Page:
In 1941, members of the Mine, Mill and Smelter Workers’ Union Ladies Auxiliary of Kirkland Lake, Ont. marched through town demanding better wages and safer conditions for their husbands. Provincial police were called in to break up the demonstrators, but their legacy marched on.
Nanaimo playwright Jennifer Wynne Webber tells the story of the women behind the Kirkland Lake march in her play With Glowing Hearts: How Ordinary Women Worked Together to Change the World (And Did). TheatreOne is debuting an all-new full-length version of the two-year-old play at Malaspina Theatre from Wednesday, April 11 to Saturday, April 14.
The work was originally commissioned by a University of Saskatchewan sociologist who was studying the ladies auxiliary movement and wanted to bring the story to a larger audience. That brought her to Webber, a past collaborator.
“Basically, she threw me piles of research, I looked at it, saw the research, saw the images and decided, yes, there is a story there…” Webber said.
“I saw this image of the march of women and children in 40-below. It stretched back about two miles and I just said, ‘Oh my God, I want to find out who were these women.’”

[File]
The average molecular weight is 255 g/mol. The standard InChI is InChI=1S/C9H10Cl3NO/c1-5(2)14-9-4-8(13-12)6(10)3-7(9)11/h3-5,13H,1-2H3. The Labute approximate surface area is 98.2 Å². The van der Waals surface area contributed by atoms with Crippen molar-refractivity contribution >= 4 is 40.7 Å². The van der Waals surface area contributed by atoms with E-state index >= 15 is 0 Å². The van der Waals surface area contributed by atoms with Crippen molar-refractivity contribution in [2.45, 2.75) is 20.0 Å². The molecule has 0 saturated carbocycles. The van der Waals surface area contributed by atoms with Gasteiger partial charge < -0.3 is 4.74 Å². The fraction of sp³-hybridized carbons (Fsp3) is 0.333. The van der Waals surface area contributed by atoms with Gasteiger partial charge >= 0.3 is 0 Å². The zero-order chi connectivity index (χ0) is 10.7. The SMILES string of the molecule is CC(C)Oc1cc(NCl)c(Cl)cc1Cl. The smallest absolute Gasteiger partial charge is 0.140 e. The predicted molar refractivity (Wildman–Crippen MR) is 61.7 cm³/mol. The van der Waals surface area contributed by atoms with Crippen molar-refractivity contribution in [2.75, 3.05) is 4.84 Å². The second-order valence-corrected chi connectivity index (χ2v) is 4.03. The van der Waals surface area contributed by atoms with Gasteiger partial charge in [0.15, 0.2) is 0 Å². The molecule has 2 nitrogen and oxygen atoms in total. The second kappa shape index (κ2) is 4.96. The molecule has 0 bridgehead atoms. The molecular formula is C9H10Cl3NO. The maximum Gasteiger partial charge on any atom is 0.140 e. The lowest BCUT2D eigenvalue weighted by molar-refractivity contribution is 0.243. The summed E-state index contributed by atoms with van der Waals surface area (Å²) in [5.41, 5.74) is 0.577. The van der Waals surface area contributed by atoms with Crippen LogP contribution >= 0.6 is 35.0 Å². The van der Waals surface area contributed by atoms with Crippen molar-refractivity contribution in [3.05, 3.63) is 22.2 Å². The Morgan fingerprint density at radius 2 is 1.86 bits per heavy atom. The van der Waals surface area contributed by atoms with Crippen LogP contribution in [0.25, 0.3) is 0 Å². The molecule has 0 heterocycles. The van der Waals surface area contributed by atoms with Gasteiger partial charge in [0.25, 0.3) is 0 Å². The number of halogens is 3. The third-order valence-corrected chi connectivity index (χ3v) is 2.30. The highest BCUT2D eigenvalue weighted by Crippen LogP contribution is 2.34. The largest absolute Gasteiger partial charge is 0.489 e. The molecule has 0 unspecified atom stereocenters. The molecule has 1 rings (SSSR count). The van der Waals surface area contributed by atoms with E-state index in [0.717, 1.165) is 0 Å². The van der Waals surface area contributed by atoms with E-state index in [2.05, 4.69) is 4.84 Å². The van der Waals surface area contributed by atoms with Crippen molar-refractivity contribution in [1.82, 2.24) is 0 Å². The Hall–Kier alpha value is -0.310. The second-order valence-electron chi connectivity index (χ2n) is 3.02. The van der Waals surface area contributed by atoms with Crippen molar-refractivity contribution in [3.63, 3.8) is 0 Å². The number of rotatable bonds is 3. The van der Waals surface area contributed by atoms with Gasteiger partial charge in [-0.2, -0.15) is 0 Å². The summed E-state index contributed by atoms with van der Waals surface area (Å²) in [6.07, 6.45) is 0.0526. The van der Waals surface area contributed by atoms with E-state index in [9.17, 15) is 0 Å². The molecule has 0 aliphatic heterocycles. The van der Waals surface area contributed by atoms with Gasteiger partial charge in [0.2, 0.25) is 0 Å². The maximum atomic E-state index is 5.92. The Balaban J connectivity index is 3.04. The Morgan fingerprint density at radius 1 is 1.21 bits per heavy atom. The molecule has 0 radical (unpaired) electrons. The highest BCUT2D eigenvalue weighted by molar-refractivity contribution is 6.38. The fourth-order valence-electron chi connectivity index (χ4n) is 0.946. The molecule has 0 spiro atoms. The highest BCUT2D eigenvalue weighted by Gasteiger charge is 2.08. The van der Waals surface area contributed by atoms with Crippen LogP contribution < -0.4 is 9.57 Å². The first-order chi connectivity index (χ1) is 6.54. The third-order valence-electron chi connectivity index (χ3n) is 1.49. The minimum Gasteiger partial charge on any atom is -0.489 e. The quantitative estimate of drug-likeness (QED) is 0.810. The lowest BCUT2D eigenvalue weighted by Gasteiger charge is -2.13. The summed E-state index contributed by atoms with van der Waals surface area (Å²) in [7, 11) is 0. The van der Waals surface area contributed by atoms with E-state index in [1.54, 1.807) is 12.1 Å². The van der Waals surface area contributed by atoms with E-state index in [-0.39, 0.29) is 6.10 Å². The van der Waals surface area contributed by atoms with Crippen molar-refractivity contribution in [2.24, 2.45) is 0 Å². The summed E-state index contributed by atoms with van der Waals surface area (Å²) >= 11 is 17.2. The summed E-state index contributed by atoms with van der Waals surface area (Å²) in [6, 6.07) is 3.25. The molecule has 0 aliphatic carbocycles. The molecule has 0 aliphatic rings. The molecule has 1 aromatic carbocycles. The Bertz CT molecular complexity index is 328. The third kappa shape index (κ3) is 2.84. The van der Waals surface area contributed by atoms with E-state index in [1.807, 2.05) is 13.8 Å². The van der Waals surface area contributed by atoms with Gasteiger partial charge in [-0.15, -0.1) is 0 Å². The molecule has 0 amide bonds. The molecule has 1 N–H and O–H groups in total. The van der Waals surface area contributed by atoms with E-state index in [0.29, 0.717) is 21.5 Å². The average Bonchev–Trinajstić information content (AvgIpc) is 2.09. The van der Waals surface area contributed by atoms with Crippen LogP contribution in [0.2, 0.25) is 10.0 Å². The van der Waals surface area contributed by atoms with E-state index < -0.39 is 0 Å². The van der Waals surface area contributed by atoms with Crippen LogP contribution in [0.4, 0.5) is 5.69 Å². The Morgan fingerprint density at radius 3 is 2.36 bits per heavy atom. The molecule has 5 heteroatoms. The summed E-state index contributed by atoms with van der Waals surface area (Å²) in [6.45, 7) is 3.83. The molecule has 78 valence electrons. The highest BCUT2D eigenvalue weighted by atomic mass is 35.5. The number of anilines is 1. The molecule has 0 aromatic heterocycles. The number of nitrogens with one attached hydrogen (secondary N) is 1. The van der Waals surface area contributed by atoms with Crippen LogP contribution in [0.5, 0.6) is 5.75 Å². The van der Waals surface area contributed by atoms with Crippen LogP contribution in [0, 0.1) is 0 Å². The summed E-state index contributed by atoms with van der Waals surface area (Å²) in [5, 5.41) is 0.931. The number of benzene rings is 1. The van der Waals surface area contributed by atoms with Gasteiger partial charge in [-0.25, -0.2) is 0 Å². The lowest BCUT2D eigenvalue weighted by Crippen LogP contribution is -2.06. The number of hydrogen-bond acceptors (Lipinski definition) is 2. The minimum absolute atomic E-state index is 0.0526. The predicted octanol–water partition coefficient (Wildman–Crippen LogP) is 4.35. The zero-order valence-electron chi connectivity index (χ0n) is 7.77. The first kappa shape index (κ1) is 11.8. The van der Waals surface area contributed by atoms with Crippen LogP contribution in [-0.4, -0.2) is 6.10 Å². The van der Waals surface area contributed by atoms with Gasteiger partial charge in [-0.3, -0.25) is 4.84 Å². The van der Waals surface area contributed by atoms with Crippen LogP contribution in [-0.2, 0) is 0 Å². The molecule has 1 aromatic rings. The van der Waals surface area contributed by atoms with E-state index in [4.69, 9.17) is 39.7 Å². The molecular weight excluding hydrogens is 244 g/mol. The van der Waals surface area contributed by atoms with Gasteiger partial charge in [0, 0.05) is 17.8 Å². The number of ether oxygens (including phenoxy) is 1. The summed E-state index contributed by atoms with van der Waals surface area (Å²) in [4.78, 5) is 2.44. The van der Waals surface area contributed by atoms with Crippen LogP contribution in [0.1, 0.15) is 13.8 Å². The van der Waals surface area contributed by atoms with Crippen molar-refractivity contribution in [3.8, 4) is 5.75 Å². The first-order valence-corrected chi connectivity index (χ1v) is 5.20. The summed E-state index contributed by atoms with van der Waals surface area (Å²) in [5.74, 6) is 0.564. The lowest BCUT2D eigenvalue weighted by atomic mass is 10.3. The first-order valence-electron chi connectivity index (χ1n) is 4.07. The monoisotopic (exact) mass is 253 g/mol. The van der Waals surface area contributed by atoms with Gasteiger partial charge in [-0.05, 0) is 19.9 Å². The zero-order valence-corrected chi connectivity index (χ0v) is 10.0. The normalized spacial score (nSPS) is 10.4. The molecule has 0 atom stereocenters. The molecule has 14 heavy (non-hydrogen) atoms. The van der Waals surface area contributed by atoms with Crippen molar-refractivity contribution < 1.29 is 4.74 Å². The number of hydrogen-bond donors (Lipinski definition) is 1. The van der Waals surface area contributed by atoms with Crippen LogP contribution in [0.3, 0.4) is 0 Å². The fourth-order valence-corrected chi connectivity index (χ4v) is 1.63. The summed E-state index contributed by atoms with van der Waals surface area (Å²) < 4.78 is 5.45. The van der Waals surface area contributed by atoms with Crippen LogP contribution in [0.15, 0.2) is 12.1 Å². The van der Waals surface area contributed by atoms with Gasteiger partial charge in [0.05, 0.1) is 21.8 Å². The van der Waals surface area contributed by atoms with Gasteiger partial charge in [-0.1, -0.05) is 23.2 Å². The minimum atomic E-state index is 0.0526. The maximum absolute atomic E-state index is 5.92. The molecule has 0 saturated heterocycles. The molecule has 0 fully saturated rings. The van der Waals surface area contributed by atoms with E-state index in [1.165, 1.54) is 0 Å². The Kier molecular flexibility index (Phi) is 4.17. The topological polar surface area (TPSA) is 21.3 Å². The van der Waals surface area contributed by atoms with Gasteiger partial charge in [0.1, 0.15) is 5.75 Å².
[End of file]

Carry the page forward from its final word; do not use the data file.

The play focuses on four characters based on real and imagined women’s auxiliary members as they live through the experiences of 1941 and ‘42 and come to realize their own power and the change they effected, although they may not have known it at the time.
Following previews, With Glowing Hearts debuted at the 2016 Saskatoon Fringe Theatre Festival and after a successful run was named ‘Best of the Fest.’ Webber said wives of potash miners were coming up to her, touched by the performance. A theatre group in Calgary has staged an abridged production and it was more recently announced that an award-winning off-Broadway theatre will do a staged reading of the play in New York later this month.
To make the 75-year-old story relevant and avoid turning the play into a history lesson, Webber focused on the people involved and “how they took defeat and turned it into triumph over time.”
“The world didn’t change that day. In fact, one of the things that fascinated me about the story was that it seemed for a while that they lost,” Webber said of the march.
“They lost the strike, they were crushed, many of them had to disperse … because, in fact, they lost their battle. But they won in the long run and they never let up and that’s the thing that really got me about these women.”
WHAT’S ON … With Glowing Hearts: How Ordinary Women Worked Together to Change the World (And Did) comes to Malaspina Theatre from Wednesday, April 11 to Friday, April 13 at 7:30 p.m. and Saturday, April 14 at 2 and 7:30 p.m. General admission is $29, $15 for students. Available at www.theatreone.org.